Dr. Maryam Kebbe
Dr. Maryam Kebbe University of New Brunswick, Faculty of Kinesiology

Project description

News from Dr. Maryam Kebbe

Introduce yourself, your research project and your experience with the Microbiota Grant

My name is Dr. Maryam Kebbe. I direct the Prenatal & Postnatal Exposures on Adiposity Development in InfantS (PEADS) Laboratory at the University of New Brunswick, Fredericton, Canada. My research aims to examine nutrition, physical activity, and physiological factors, specifically breastmilk and the gut microbiome, that can affect obesity programming. The research project funded by the Biocodex Microbiota Foundation aims to examine how the infant gut microbiome and gut inflammatory markers evolve across lactation stages in early infancy, and whether differences exist based on obesity class and metabolic health.  

What inspired you to pursue this specific research project?

Research on the infant gut microbiome has primarily been focused on late infancy, with limited knowledge on colonization of the infant gut in early infancy. Preliminary research I have conducted identified a role for inflammatory markers in breastmilk on the infant gut microbiome. Collectively, these findings inspired me to further understand the role of different lactation stages on inflammation, the infant gut microbiome, and obesity development in early life.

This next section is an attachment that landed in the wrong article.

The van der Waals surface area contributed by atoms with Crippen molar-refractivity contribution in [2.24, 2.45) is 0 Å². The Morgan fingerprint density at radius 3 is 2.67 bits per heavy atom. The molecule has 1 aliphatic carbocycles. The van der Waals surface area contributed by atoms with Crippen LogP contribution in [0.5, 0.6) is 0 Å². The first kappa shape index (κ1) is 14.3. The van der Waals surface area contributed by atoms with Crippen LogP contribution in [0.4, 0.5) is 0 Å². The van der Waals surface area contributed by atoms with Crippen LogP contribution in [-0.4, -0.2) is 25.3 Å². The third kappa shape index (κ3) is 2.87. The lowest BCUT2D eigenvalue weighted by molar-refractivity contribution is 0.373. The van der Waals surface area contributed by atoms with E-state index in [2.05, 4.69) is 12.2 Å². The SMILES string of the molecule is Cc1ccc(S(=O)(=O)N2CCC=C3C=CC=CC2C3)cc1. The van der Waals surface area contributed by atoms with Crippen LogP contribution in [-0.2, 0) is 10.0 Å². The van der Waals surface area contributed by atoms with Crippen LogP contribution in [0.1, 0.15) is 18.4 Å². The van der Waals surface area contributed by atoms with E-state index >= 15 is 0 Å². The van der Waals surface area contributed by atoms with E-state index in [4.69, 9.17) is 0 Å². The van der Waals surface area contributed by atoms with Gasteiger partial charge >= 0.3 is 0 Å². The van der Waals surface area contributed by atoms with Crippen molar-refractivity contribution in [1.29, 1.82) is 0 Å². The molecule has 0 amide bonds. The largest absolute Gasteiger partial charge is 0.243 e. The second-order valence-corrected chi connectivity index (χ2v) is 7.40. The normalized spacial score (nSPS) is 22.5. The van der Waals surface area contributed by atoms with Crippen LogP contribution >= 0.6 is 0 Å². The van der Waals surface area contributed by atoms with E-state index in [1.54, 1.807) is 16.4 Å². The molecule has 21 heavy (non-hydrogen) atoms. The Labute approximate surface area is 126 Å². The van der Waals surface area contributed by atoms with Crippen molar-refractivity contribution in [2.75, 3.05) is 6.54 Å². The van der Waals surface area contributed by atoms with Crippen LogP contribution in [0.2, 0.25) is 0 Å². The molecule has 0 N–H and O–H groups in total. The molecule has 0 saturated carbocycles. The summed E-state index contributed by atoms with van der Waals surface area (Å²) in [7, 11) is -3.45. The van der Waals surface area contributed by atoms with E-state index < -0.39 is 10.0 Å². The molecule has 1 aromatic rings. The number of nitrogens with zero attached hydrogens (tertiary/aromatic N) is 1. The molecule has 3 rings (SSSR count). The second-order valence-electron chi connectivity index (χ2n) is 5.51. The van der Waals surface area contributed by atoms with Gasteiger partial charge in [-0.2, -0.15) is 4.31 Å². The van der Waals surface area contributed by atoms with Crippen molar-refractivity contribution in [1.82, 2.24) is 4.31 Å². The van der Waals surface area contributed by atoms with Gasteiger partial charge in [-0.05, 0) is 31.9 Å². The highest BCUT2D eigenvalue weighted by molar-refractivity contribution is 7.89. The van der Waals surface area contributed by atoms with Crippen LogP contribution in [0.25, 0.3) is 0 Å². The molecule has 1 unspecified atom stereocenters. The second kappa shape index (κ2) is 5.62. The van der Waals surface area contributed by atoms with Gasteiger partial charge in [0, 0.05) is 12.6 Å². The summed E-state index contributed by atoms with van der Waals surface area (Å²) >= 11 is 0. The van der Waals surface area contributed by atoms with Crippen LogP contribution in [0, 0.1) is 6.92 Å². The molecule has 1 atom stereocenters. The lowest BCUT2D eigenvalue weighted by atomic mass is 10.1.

How has the Biocodex Microbiota Foundation Grant support contributed to the success and advancement of your research?

The Biocodex Microbiota Foundation provided me with funds to conduct the first clinical project within the PEADS Laboratory. These funds allowed me to spearhead my research and advance my vision of reducing the intergenerational transmission of obesity. With funds from the Biocodex Microbiota Foundation, I have established a foundation and momentum for my research, attracting highly qualified personnel and support for acquiring state-of-the-art equipment and resources.  

In what ways do you envision your work influencing the microbiota-related research in the future?

I envision my work making significant contributions to the field of microbiota-related research. First, understanding how the gut microbiome evolves across lactation stages in early infancy can provide valuable insights into factors influencing microbial composition and their potential long-term effects on obesity and metabolic health. This research can contribute to the development of targeted interventions and strategies to modulate the microbiome for improved health outcomes. I hope that my work inspires and encourages other researchers to explore similar avenues, fostering a more comprehensive understanding of microbiota-related mechanisms and their impact on human health.

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